Seoul - Attractions
As well as its colourful nightlife, Itaewon is a great place for shopping, with low prices and bargaining the norm. If you have the time to look you'll find worthwhile items among the mountains of junk and winners of bad-taste souvenir awards (like the glow-in-the-dark Buddhas with 'Seoul, Korea' emblazoned on their foreheads).
There's a good range of shoes such as Nikes and Reeboks on sale as well as T-shirts, mugs and stickers with unusual and sarcastic slogans (such as 'North Korea - where's the beef?'). Leather jackets are a speciality, as are the bomber jackets so favoured by the military.
Joseon Dynasty Palaces
The palaces still standing in Seoul were built during the 500-year Joseon dynasty, beginning around the late 14th century. The emperors built a string of palaces and monuments to their own greatness, and although the number left standing has diminished over time, the remainder will keep even the most ardent royal watcher busy for a few days. They are all square, built on a north-south axis and are surrounded by high walls - the layout owes a great deal to Chinese geomancy.
Today's royals live at Changdeokgung, and you can visit it only on a guided tour. The paparazzi will be disappointed - parts of the palace grounds are off limits, but a tour is worthwhile if only to see the beautiful Biwon (Secret Garden) - 32 hectares (79 acres) of ponds, pavilions, ancient gnarled trees.
The Deoksugung Palace is the smallest of the palaces in Seoul, but it has served as the royal residence twice in its history; once for 15 years after the 1592 sacking of the capital, and again from 1897 to 1907 by King Gojong. The entrance to the palace is through the Daehanmun Gate opposite the Seoul Plaza Hotel.
Originally built in the 15th century during King Sejong's reign, the buildings of Changgyeonggung Palace are modest in size. The oldest structure, the throne hall, dates from 1616, while the splendid botanic garden glasshouse is almost a century old. The Joseon kings used to plant and harvest rice at the location of today's scenic pond. They did this to keep in touch with the nation's agricultural roots. Changgyeonggung suffered the ultimate indignity during the Japanese occupation of being turned into a zoo.
Mt Namsan once marked the southern extent of old royal Seoul, and you can still see remains of the city walls within the park's boundaries. The peak used to be crowned with fortifications, but they are long gone and have been replaced by the Seoul Tower. The tower reaches 483m (1584ft), making it the third tallest in the world and one of Seoul's landmarks. It houses two restaurants (one of which is revolving), an observation deck, and a booth where you can have a photograph printed onto a T-shirt inscribed with the words 'For the precious love'. It's really well worth the effort.
If you like that sort of tourist-oriented action, you could also visit the Aquarium, Ocean Life Museum, Funny World, Game Room and Natural Stone Exhibits, all housed in the tower. In the western part of the grounds of Namsan Park is the Namsan Botanical Gardens, which are worth a stroll. Also check out the library and the odd statue nearby. It's an easy, downhill walk through a pleasant residential area to get back into town.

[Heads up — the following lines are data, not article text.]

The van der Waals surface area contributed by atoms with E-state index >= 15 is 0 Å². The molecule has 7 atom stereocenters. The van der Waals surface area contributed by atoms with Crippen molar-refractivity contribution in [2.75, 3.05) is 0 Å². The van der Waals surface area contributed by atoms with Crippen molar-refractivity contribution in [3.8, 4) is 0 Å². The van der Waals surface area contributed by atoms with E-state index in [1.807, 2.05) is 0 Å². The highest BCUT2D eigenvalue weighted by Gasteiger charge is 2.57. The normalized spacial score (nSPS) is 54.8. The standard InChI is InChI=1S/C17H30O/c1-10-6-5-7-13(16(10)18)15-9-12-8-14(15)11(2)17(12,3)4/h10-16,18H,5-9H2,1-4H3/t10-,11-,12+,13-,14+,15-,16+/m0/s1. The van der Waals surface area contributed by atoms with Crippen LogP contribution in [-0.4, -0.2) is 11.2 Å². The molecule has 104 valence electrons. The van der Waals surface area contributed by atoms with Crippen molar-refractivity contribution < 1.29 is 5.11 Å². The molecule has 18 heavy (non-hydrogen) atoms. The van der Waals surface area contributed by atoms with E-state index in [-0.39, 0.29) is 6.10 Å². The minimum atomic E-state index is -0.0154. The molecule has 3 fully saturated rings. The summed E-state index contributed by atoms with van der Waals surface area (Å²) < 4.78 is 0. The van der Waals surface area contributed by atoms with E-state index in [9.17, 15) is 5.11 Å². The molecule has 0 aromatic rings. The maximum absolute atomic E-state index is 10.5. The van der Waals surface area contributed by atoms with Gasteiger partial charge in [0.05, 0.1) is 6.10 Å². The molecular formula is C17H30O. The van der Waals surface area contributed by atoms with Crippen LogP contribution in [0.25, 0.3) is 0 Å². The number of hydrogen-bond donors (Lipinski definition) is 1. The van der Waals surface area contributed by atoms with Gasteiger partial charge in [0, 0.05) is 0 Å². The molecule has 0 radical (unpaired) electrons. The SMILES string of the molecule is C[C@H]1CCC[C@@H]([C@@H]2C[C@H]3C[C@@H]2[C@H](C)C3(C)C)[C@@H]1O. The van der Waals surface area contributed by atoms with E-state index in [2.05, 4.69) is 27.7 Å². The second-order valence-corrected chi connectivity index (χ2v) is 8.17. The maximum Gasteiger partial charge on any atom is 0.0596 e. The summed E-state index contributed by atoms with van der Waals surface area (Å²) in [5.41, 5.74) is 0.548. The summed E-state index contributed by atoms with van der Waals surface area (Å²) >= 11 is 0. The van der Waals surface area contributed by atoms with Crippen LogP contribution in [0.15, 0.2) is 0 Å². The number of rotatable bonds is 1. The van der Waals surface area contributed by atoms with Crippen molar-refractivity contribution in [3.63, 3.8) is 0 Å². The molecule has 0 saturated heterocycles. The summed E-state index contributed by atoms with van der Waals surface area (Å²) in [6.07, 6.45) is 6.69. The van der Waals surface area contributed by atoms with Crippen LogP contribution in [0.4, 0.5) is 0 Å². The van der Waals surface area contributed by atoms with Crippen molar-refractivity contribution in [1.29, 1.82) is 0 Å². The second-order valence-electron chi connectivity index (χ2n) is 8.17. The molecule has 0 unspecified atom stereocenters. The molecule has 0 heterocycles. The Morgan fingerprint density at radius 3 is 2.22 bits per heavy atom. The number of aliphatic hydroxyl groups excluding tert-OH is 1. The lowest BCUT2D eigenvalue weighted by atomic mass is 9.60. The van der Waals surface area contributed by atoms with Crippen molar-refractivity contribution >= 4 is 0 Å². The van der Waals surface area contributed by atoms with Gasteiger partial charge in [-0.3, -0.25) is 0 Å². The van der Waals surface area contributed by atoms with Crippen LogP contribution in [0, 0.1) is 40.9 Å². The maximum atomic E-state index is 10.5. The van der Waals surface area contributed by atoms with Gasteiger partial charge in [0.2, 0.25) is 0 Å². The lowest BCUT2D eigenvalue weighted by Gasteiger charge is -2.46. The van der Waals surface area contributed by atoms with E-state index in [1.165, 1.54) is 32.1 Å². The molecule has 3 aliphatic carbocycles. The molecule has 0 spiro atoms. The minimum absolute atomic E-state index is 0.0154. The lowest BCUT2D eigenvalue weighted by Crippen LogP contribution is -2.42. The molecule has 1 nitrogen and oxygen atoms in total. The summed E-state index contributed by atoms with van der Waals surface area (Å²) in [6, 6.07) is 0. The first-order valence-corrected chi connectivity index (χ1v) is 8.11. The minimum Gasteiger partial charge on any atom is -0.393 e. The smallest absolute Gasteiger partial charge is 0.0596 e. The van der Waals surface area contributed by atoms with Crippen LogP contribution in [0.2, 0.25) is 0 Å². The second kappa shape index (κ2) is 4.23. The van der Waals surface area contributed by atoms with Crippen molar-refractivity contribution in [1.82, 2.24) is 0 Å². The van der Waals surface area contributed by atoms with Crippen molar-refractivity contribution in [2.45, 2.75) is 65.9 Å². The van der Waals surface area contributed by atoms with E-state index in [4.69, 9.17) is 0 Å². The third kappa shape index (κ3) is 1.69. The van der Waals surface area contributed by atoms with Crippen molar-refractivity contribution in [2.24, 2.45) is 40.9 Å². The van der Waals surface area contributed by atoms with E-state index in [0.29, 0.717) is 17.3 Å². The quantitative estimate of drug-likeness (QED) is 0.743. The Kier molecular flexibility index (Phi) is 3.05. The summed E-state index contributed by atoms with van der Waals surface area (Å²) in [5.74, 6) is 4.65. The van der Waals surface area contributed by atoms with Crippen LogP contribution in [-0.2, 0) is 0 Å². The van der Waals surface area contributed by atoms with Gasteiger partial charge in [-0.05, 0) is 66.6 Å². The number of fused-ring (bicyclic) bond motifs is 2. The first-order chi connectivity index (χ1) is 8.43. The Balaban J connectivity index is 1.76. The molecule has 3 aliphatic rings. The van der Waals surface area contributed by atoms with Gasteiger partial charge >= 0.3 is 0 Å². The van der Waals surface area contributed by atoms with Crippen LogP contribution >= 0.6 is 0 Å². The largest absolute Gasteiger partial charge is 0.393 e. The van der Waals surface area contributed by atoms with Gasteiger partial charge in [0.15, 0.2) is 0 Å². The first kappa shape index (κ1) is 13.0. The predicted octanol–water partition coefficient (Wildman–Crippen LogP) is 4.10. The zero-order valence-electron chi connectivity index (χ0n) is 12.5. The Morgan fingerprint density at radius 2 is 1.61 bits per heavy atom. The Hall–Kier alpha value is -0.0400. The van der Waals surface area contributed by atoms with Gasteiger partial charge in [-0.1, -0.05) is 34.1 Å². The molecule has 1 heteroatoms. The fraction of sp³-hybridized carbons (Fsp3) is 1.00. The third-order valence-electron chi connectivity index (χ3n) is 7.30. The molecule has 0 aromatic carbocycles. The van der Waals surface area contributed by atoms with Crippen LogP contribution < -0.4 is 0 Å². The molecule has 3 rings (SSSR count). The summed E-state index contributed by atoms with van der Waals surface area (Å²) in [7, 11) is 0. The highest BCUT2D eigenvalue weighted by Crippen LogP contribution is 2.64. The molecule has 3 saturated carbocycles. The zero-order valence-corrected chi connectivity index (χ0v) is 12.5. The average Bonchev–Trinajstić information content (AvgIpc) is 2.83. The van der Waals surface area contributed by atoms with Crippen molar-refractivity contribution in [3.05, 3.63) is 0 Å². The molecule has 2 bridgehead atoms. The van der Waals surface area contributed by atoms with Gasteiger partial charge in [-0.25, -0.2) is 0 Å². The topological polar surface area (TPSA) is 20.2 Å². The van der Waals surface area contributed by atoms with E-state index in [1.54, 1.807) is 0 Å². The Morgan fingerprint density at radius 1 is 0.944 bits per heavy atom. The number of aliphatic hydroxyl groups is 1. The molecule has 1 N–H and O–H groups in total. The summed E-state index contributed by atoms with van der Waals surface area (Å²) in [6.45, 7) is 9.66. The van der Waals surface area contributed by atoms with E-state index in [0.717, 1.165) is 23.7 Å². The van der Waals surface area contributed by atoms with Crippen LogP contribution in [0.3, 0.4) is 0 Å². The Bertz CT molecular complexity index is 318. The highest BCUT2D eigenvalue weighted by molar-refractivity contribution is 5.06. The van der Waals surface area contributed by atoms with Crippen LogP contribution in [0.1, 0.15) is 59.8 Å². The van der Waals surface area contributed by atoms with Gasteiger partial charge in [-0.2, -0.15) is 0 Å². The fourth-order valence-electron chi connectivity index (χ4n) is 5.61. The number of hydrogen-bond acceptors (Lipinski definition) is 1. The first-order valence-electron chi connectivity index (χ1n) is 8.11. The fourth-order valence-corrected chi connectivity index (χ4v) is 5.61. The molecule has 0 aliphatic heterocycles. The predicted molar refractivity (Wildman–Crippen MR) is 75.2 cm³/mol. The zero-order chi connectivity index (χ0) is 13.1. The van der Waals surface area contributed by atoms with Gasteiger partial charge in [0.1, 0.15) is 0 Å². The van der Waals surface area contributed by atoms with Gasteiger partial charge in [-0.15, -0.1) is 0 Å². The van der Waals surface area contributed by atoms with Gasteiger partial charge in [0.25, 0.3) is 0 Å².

The central and northern neighbourhoods are probably the most interesting areas of Seoul; their olde-worlde atmosphere is in stark contrast to the surrounding modern city. The whole area was once reserved for the nobility, and is home to most of Seoul's royal palaces, as well as numerous tiny alleyways with traditional tile-roofed homes. Some of the traditional homes have beautiful stained-wood doors graced with ornate brass doorknocks. You can walk around the quaint residential area and the Gyeongbokgung Palace in about an hour, starting at Gyeongbokgung Station.
Also in this area are several teashops and galleries, such as the Yoon, Hyundai, Kumho, Kukje and the wistfully named Growrich. They all feature the work of local contemporary artists, and it's worth your while to have a little explore. You can check out the National Folk Museum while you're here too.
War Memorial Museum
This large and interesting museum documents the many attacks on Korea by the Mongols, Chinese, Japanese and others. It's a miracle that the country survived. Every Friday (March to December) at 2pm, a military band plays and a marching parade takes place, culminating in an awesome display of military precision.
Despite its name, this is a fully-fledged museum and one of Seoul's best. It traces the history of war in Korea, from the Three Kingdom period to the Korean War, and includes a section on Korea's involvement in the Vietnam War. It houses over 13,000 items, including a number of large aircraft parked outside. All the 'great victories' are there in English translations, but the defeats at the hands of the Japanese are there only in hangul script.
Yeouido is the administrative and business centre of Seoul, and touted as the city's answer to Manhattan. During the week there's little to see, as the office buildings fill up and the streets are eerily deserted. On Sunday the enormous Riverside Park is packed with picnickers frolicking in the swimming pool; in spring, autumn and winter the pool becomes a roller/ice rink.
At the far northwestern end of the island is the ugly National Assembly building, which may not be worth the effort unless you are interested in contemporary Korean politics. The Korea Stock Exchange is also here. Sunday services at the Full Gospel Church are a huge multimedia event, and with about 50,000 of the faithful, the church claims to have the largest congregation in the world. The glamorously named KLI 63 building, with 60 storeys above ground and three below, is Korea's tallest, and houses an aquarium, an Imax theatre and an observation deck on the top floor, although the views aren't as good as from the Seoul Tower.